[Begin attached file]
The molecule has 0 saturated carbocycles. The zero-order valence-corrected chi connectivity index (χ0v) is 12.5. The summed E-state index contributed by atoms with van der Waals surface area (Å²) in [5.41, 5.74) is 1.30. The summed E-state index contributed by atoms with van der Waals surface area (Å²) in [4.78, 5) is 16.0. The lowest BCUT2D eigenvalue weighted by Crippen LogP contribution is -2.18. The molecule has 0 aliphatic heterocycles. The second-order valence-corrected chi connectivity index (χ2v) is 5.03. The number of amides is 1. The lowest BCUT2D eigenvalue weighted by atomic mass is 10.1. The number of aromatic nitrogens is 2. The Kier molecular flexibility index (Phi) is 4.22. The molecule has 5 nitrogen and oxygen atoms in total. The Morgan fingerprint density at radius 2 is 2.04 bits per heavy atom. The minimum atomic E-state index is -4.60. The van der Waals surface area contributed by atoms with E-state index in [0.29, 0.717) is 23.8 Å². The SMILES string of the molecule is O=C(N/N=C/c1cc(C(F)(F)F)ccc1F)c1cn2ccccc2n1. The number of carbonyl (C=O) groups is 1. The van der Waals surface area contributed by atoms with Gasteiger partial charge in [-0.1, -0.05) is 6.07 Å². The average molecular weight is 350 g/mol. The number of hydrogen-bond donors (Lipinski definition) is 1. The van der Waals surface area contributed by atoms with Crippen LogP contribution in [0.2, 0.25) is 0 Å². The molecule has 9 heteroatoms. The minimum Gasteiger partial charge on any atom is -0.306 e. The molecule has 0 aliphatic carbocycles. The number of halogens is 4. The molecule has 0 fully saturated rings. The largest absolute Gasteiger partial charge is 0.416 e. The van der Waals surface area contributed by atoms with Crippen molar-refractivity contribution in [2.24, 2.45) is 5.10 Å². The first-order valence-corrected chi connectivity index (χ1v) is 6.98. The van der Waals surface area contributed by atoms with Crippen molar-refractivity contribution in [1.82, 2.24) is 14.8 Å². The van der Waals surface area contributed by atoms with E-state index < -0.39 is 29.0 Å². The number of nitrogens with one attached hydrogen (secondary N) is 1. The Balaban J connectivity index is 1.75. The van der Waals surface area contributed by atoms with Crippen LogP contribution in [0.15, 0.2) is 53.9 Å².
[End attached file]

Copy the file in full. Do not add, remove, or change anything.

The molecule has 0 saturated carbocycles. The zero-order valence-corrected chi connectivity index (χ0v) is 12.5. The summed E-state index contributed by atoms with van der Waals surface area (Å²) in [5.41, 5.74) is 1.30. The summed E-state index contributed by atoms with van der Waals surface area (Å²) in [4.78, 5) is 16.0. The lowest BCUT2D eigenvalue weighted by Crippen LogP contribution is -2.18. The molecule has 0 aliphatic heterocycles. The second-order valence-corrected chi connectivity index (χ2v) is 5.03. The number of amides is 1. The lowest BCUT2D eigenvalue weighted by atomic mass is 10.1. The number of aromatic nitrogens is 2. The Kier molecular flexibility index (Phi) is 4.22. The molecule has 5 nitrogen and oxygen atoms in total. The Morgan fingerprint density at radius 2 is 2.04 bits per heavy atom. The minimum atomic E-state index is -4.60. The van der Waals surface area contributed by atoms with E-state index in [0.29, 0.717) is 23.8 Å². The SMILES string of the molecule is O=C(N/N=C/c1cc(C(F)(F)F)ccc1F)c1cn2ccccc2n1. The number of carbonyl (C=O) groups is 1. The van der Waals surface area contributed by atoms with Gasteiger partial charge in [-0.1, -0.05) is 6.07 Å². The average molecular weight is 350 g/mol. The number of hydrogen-bond donors (Lipinski definition) is 1. The van der Waals surface area contributed by atoms with Crippen LogP contribution in [0.2, 0.25) is 0 Å². The molecule has 9 heteroatoms. The minimum Gasteiger partial charge on any atom is -0.306 e. The molecule has 0 aliphatic carbocycles. The number of halogens is 4. The molecule has 0 fully saturated rings. The largest absolute Gasteiger partial charge is 0.416 e. The van der Waals surface area contributed by atoms with Crippen molar-refractivity contribution in [2.24, 2.45) is 5.10 Å². The first-order valence-corrected chi connectivity index (χ1v) is 6.98. The van der Waals surface area contributed by atoms with Crippen molar-refractivity contribution in [1.82, 2.24) is 14.8 Å². The van der Waals surface area contributed by atoms with E-state index < -0.39 is 29.0 Å². The number of nitrogens with one attached hydrogen (secondary N) is 1. The Balaban J connectivity index is 1.75. The van der Waals surface area contributed by atoms with Crippen LogP contribution in [0.15, 0.2) is 53.9 Å².